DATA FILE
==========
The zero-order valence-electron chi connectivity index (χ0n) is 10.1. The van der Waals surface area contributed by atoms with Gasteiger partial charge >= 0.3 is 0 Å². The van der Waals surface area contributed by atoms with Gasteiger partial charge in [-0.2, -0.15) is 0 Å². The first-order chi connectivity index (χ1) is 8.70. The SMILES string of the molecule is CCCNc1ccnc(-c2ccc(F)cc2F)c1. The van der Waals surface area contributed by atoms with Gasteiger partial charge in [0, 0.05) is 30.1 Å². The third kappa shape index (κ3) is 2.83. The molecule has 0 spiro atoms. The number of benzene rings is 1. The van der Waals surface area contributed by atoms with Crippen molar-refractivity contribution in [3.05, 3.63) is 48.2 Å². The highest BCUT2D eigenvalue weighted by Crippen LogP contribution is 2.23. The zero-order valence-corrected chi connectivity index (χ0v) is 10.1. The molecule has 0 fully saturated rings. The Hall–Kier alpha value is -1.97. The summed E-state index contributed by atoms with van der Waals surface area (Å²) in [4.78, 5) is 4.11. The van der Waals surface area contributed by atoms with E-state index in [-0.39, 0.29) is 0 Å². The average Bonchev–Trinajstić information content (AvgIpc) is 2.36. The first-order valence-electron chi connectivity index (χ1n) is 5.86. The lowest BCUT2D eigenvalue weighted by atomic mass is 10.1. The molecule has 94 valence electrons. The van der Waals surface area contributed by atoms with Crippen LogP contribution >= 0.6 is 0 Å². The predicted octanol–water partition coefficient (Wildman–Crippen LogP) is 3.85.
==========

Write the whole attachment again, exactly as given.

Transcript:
The zero-order valence-electron chi connectivity index (χ0n) is 10.1. The van der Waals surface area contributed by atoms with Gasteiger partial charge >= 0.3 is 0 Å². The van der Waals surface area contributed by atoms with Gasteiger partial charge in [-0.2, -0.15) is 0 Å². The first-order chi connectivity index (χ1) is 8.70. The SMILES string of the molecule is CCCNc1ccnc(-c2ccc(F)cc2F)c1. The van der Waals surface area contributed by atoms with Gasteiger partial charge in [0, 0.05) is 30.1 Å². The third kappa shape index (κ3) is 2.83. The molecule has 0 spiro atoms. The number of benzene rings is 1. The van der Waals surface area contributed by atoms with Crippen molar-refractivity contribution in [3.05, 3.63) is 48.2 Å². The highest BCUT2D eigenvalue weighted by Crippen LogP contribution is 2.23. The zero-order valence-corrected chi connectivity index (χ0v) is 10.1. The molecule has 0 fully saturated rings. The Hall–Kier alpha value is -1.97. The summed E-state index contributed by atoms with van der Waals surface area (Å²) in [4.78, 5) is 4.11. The van der Waals surface area contributed by atoms with E-state index in [-0.39, 0.29) is 0 Å². The average Bonchev–Trinajstić information content (AvgIpc) is 2.36. The first-order valence-electron chi connectivity index (χ1n) is 5.86. The lowest BCUT2D eigenvalue weighted by atomic mass is 10.1. The molecule has 94 valence electrons. The van der Waals surface area contributed by atoms with Crippen LogP contribution >= 0.6 is 0 Å². The predicted octanol–water partition coefficient (Wildman–Crippen LogP) is 3.85.